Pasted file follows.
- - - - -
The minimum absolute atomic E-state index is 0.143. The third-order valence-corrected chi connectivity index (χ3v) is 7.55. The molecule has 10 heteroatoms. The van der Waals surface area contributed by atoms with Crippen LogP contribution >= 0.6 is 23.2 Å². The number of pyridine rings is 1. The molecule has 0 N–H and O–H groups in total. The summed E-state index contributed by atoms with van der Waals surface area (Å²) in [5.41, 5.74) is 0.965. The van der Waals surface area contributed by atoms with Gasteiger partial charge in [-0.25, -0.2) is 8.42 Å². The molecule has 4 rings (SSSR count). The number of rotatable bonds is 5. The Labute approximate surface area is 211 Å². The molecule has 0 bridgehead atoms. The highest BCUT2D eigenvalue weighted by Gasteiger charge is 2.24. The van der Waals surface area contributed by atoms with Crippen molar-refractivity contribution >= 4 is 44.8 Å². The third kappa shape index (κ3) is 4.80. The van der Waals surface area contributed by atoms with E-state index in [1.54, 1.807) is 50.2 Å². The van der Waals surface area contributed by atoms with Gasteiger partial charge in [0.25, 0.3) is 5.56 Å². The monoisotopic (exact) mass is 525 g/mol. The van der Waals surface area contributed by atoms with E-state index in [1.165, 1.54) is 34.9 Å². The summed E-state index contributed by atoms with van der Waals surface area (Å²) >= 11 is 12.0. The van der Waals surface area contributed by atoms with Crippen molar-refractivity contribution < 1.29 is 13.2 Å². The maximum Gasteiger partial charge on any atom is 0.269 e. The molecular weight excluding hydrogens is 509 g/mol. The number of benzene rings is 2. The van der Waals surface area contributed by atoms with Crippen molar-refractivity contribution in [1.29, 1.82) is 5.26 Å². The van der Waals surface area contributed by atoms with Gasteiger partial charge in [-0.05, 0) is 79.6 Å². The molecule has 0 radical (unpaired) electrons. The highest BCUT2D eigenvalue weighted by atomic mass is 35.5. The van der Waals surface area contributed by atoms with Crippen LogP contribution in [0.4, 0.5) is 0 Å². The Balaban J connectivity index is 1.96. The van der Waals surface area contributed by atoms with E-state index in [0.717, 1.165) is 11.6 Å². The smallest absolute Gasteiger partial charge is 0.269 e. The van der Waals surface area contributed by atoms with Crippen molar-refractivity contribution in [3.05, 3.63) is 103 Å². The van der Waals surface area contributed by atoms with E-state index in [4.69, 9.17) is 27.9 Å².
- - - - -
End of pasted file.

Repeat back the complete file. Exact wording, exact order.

The minimum absolute atomic E-state index is 0.143. The third-order valence-corrected chi connectivity index (χ3v) is 7.55. The molecule has 10 heteroatoms. The van der Waals surface area contributed by atoms with Crippen LogP contribution >= 0.6 is 23.2 Å². The number of pyridine rings is 1. The molecule has 0 N–H and O–H groups in total. The summed E-state index contributed by atoms with van der Waals surface area (Å²) in [5.41, 5.74) is 0.965. The van der Waals surface area contributed by atoms with Gasteiger partial charge in [-0.25, -0.2) is 8.42 Å². The molecule has 4 rings (SSSR count). The number of rotatable bonds is 5. The Labute approximate surface area is 211 Å². The molecule has 0 bridgehead atoms. The highest BCUT2D eigenvalue weighted by Gasteiger charge is 2.24. The van der Waals surface area contributed by atoms with Crippen molar-refractivity contribution >= 4 is 44.8 Å². The third kappa shape index (κ3) is 4.80. The van der Waals surface area contributed by atoms with E-state index in [1.54, 1.807) is 50.2 Å². The van der Waals surface area contributed by atoms with Gasteiger partial charge in [0.25, 0.3) is 5.56 Å². The monoisotopic (exact) mass is 525 g/mol. The van der Waals surface area contributed by atoms with E-state index in [1.165, 1.54) is 34.9 Å². The summed E-state index contributed by atoms with van der Waals surface area (Å²) >= 11 is 12.0. The van der Waals surface area contributed by atoms with Crippen molar-refractivity contribution < 1.29 is 13.2 Å². The maximum Gasteiger partial charge on any atom is 0.269 e. The molecular weight excluding hydrogens is 509 g/mol. The number of benzene rings is 2. The van der Waals surface area contributed by atoms with Crippen molar-refractivity contribution in [1.29, 1.82) is 5.26 Å². The van der Waals surface area contributed by atoms with Gasteiger partial charge in [-0.05, 0) is 79.6 Å². The molecule has 0 radical (unpaired) electrons. The highest BCUT2D eigenvalue weighted by atomic mass is 35.5. The van der Waals surface area contributed by atoms with Crippen LogP contribution in [0.4, 0.5) is 0 Å². The Balaban J connectivity index is 1.96. The van der Waals surface area contributed by atoms with E-state index in [0.717, 1.165) is 11.6 Å². The smallest absolute Gasteiger partial charge is 0.269 e. The van der Waals surface area contributed by atoms with Crippen molar-refractivity contribution in [3.05, 3.63) is 103 Å². The van der Waals surface area contributed by atoms with E-state index in [4.69, 9.17) is 27.9 Å².